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4 ways 80s cartoons taught children to hate normal people



4th

Skeletor was much more human than he was

As mentioned in the title, He-Man and the masters of the universe was supposed to be a cartoon about He-Man and … who the hell were the masters (Orko? Fisto? Panthro?). In fact, the villain Skeletor was the most relatable character in the series, a bleached skull in a hoodie on the body of a bodybuilding leather dad.

While He-Man’s only two moods on the show are “brave” and “striking”, Skeletor shows a number of emotions that you can actually see in other people. He is totally enthusiastic about his own plans and cheers happily when they work …

His arms are pumped from all the times he bends them to laugh.NBCUniversal Television DistributionHis arms are pumped from all the times he bends them to laugh.

… and longs if they inevitably fall apart within 22 minutes. How many times have you seen He-Man express frustration or what the Sad Keanu-Mem looked like?

Wait, no, he's only pooping in this one.NBCUniversal Television DistributionWait, no, he’s only pooping in this one.

Skeletor is the only regular character on this show that shows ambitions or desires. The average episode revolves around making these sophisticated plans and working his ass off to make them happen just so that a ridiculous-haired Himbo breaks them down without breaking a sweat. Skeletor is in a constant state of frustration with his stupid subordinates and despair over the nebulous forces above him – he is anyone who has ever been caught in a middle management role. Furthermore, his whole motivation is to take over a magical, skull-shaped lock, and who can’t relate to it?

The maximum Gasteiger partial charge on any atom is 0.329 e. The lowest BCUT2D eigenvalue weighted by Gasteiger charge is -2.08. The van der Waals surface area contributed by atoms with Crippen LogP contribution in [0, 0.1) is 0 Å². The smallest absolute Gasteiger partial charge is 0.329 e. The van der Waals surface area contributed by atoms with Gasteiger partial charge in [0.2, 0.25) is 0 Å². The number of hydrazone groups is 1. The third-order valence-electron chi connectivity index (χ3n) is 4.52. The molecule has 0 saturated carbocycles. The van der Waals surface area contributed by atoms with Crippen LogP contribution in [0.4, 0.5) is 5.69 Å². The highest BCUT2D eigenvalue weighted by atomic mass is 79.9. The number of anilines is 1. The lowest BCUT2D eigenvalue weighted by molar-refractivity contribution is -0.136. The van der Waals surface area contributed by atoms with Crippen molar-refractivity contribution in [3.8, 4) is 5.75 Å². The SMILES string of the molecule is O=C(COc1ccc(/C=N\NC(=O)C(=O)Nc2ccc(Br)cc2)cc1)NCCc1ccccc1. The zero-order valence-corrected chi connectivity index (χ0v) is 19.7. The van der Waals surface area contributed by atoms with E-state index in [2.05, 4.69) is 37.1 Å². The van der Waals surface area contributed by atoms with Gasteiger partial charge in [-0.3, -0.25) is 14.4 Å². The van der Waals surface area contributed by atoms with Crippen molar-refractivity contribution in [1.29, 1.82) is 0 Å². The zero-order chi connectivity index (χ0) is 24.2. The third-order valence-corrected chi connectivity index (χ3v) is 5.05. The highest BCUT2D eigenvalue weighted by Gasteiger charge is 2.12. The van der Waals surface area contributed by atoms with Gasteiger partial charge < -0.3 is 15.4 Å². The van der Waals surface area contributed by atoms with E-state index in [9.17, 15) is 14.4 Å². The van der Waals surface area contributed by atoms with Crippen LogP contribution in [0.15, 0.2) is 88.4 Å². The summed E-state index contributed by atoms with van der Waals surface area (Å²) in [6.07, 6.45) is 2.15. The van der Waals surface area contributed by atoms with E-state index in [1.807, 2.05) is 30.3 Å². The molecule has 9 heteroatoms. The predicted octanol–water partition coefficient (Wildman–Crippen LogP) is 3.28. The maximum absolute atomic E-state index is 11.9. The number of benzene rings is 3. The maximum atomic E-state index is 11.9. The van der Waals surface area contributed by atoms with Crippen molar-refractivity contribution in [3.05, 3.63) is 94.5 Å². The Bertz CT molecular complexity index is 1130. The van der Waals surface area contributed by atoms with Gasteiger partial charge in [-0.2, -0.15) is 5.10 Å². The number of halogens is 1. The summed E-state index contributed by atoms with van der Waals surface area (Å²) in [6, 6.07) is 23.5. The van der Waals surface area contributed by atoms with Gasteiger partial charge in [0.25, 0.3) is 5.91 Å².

Don't pretend you're not murdering to have a building with your huge face.NBCUniversal Television DistributionDon’t pretend you’re not murdering to have a building with your huge face.




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